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Installation Profile: AV Update

Nov 1, 2008 12:00 PM, By Dan Daley

Architectural firm RTKL redesigns the U.S. Naval Academy’s historic mess hall with flexible AV.


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Working with viewing-angle studies using the 8X rule, architectural firm RTKL initially suggested placing Sharp PN-455P 45in. LCD screens along the wall of each of the three 250ft. wings of King Hall—the 4,800-seat dining space at the U.S. Naval Academy in Annapolis, Md.—so that the furthest viewer would be no more than eight times the height of the image away from the image. However, due to the low ceiling height of the wings and considering that the content would only be for casual-viewing purposes, RTKL increased the rule to 16X. This allowed the team to space the displays out more and reduce the overall number of displays needed. The displays are supported with Chief Manufacturing PCM-2045 mounts that are attached to the structure above the finished ceiling.

Working with viewing-angle studies using the 8X rule, architectural firm RTKL initially suggested placing Sharp PN-455P 45in. LCD screens along the wall of each of the three 250ft. wings of King Hall—the 4,800-seat dining space at the U.S. Naval Academy in Annapolis, Md.—so that the furthest viewer would be no more than eight times the height of the image away from the image. However, due to the low ceiling height of the wings and considering that the content would only be for casual-viewing purposes, RTKL increased the rule to 16X. This allowed the team to space the displays out more and reduce the overall number of displays needed. The displays are supported with Chief Manufacturing PCM-2045 mounts that are attached to the structure above the finished ceiling.

When the U.S. Naval Academy in Annapolis, Md., graduated its first class in 1854, semaphore flags were the primary means sailors used for long-distance communication. Most cadets at the academy had likely never even seen a telegraph, which had only gone into commercial use barely a decade earlier. Those cadets would be surprised to see the academy's venerable King Hall today — a 4,800-seat dining space that can literally accommodate the school's entire 4,400-member student body and most faculty at the same sitting. As of earlier this year, thanks to a state-of-the-art renovation of the vintage space, all of them can now watch entertainment and informational programming on 74 45in. LCD screens positioned throughout the hall's central section and the three 250ft.-long wings that emanate from it — so long and low that semaphore could still make sense as a backup system inside the hall.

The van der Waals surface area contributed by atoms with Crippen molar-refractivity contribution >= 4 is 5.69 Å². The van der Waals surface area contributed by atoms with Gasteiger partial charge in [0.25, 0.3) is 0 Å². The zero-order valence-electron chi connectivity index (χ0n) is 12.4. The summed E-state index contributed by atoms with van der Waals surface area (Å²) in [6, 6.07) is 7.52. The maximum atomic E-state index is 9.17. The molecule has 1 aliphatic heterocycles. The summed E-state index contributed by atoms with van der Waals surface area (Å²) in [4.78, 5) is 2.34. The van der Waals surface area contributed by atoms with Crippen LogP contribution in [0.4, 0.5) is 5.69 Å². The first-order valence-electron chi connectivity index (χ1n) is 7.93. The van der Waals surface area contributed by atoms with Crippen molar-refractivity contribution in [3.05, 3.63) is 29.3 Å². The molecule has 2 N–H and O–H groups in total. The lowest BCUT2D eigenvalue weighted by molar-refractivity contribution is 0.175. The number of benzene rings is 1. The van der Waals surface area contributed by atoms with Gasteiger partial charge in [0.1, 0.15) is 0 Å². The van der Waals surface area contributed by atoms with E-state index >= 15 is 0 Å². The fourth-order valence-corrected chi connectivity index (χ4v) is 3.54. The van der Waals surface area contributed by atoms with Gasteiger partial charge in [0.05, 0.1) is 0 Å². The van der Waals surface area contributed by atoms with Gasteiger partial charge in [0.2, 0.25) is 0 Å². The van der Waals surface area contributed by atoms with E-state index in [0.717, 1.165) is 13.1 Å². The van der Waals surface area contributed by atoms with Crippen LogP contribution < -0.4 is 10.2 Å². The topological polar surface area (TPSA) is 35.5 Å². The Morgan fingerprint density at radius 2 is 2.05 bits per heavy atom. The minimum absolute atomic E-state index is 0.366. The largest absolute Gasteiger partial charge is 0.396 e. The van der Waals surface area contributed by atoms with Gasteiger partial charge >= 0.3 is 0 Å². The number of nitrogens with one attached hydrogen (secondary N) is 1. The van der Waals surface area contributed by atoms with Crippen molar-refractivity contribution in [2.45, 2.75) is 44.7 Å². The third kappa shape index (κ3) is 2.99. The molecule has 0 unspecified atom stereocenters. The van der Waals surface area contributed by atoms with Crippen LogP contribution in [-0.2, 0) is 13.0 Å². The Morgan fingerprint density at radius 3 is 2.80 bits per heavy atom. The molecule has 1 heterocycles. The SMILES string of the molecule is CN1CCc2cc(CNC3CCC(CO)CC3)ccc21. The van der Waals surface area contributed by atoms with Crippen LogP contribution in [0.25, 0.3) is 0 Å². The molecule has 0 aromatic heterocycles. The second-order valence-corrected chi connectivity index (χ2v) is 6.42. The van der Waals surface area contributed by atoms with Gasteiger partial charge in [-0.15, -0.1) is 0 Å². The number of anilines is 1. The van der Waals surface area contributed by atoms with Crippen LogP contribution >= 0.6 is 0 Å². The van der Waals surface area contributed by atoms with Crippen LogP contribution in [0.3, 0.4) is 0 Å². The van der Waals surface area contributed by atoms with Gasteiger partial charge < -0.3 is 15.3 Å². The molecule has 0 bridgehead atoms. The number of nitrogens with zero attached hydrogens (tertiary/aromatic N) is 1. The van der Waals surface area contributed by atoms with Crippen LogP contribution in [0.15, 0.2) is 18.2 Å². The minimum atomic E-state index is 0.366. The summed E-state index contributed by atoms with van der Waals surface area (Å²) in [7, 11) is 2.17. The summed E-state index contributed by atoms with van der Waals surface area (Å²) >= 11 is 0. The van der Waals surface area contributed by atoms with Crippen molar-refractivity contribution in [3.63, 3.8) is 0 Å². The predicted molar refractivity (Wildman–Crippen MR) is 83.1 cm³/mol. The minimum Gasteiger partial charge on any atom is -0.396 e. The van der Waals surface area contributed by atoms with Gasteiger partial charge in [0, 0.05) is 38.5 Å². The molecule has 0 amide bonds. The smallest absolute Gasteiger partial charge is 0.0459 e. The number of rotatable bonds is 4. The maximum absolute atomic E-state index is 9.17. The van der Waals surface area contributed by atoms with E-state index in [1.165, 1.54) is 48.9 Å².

Thanks to a zoned distribution system for audio and video, the space can also be divided into three separate large classrooms that can accommodate groups of several hundred students each. The distributed nature of the system design effectively overcomes the line-of-sight challenges inherent in the large flat-floor, low-ceiling space. The AV system incorporates a Sony EVI-D70 PTZ camera for image magnification, a Shure distributed antenna wireless microphone system, and IPTV distribution. The system also accommodates high-definition video distribution throughout. All aspects of the system can be managed by a networked asset-management system via any location on campus.

It was an ambitious system design, made more so by the fact that it was done in a government facility, which is always a challenge in an era of high security, and compounded by the fact that, no matter what their course of study, all students still have to eat.

Switching is controlled by two Crestron TPS-12G-QM 12in. touchscreens—one in the middle of the hall and one in the hall’s equipment room—and an AV2 processor.

Switching is controlled by two Crestron TPS-12G-QM 12in. touchscreens—one in the middle of the hall and one in the hall’s equipment room—and an AV2 processor.

One of the other things that sets this project apart is that the AV systems design was handled by the project's architectural firm — RTKL, a Baltimore-based company that is one of the largest in the United States. Tony Warner, the firm's principal in charge of its audiovisual design division, says this ensured the kind of close coordination that was necessary to work both in a government environment and an historical one.

“[We've] brought AV design inhouse to this kind of level, and this job in particular benefitted from that close collaboration,” he says. RTKL would renovate the space, hewing the architectural redesign to complement the historic architecture of the building. The AV design, while less obvious, had to accommodate that as well as navigate the long corridors of the wings.





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